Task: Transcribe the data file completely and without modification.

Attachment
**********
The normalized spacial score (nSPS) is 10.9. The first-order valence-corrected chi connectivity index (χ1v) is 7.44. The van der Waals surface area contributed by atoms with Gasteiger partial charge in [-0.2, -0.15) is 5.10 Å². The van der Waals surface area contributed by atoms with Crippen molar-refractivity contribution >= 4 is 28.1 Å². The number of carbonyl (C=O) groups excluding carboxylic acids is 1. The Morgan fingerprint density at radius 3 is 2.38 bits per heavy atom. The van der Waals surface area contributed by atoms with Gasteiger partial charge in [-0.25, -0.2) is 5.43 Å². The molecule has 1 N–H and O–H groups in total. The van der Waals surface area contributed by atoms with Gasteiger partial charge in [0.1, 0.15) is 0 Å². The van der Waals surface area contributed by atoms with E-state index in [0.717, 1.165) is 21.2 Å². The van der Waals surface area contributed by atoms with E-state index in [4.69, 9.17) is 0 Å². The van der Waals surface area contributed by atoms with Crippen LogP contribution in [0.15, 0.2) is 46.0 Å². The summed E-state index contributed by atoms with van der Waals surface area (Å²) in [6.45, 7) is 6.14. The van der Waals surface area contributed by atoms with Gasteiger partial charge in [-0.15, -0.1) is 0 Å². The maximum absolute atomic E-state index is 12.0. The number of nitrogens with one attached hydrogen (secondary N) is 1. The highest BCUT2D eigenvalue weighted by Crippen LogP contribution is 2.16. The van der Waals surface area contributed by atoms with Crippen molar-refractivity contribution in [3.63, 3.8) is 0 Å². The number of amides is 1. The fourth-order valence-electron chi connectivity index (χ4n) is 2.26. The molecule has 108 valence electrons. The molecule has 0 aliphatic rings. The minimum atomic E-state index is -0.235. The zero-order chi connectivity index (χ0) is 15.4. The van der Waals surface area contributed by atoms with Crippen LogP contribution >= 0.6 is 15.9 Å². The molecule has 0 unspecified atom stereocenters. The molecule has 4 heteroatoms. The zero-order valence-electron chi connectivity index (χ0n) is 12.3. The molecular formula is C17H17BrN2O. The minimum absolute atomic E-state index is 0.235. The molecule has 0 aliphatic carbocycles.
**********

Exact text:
The normalized spacial score (nSPS) is 10.9. The first-order valence-corrected chi connectivity index (χ1v) is 7.44. The van der Waals surface area contributed by atoms with Gasteiger partial charge in [-0.2, -0.15) is 5.10 Å². The van der Waals surface area contributed by atoms with Crippen molar-refractivity contribution >= 4 is 28.1 Å². The number of carbonyl (C=O) groups excluding carboxylic acids is 1. The Morgan fingerprint density at radius 3 is 2.38 bits per heavy atom. The van der Waals surface area contributed by atoms with Gasteiger partial charge in [-0.25, -0.2) is 5.43 Å². The molecule has 1 N–H and O–H groups in total. The van der Waals surface area contributed by atoms with Gasteiger partial charge in [0.1, 0.15) is 0 Å². The van der Waals surface area contributed by atoms with E-state index in [0.717, 1.165) is 21.2 Å². The van der Waals surface area contributed by atoms with E-state index in [4.69, 9.17) is 0 Å². The van der Waals surface area contributed by atoms with Crippen LogP contribution in [0.15, 0.2) is 46.0 Å². The summed E-state index contributed by atoms with van der Waals surface area (Å²) in [6.45, 7) is 6.14. The van der Waals surface area contributed by atoms with Gasteiger partial charge in [-0.15, -0.1) is 0 Å². The maximum absolute atomic E-state index is 12.0. The number of nitrogens with one attached hydrogen (secondary N) is 1. The highest BCUT2D eigenvalue weighted by Crippen LogP contribution is 2.16. The van der Waals surface area contributed by atoms with Crippen molar-refractivity contribution in [3.63, 3.8) is 0 Å². The number of amides is 1. The fourth-order valence-electron chi connectivity index (χ4n) is 2.26. The molecule has 108 valence electrons. The molecule has 0 aliphatic rings. The minimum atomic E-state index is -0.235. The zero-order chi connectivity index (χ0) is 15.4. The van der Waals surface area contributed by atoms with Crippen LogP contribution >= 0.6 is 15.9 Å². The molecule has 0 unspecified atom stereocenters. The molecule has 4 heteroatoms. The zero-order valence-electron chi connectivity index (χ0n) is 12.3. The molecular formula is C17H17BrN2O. The minimum absolute atomic E-state index is 0.235. The molecule has 0 aliphatic carbocycles.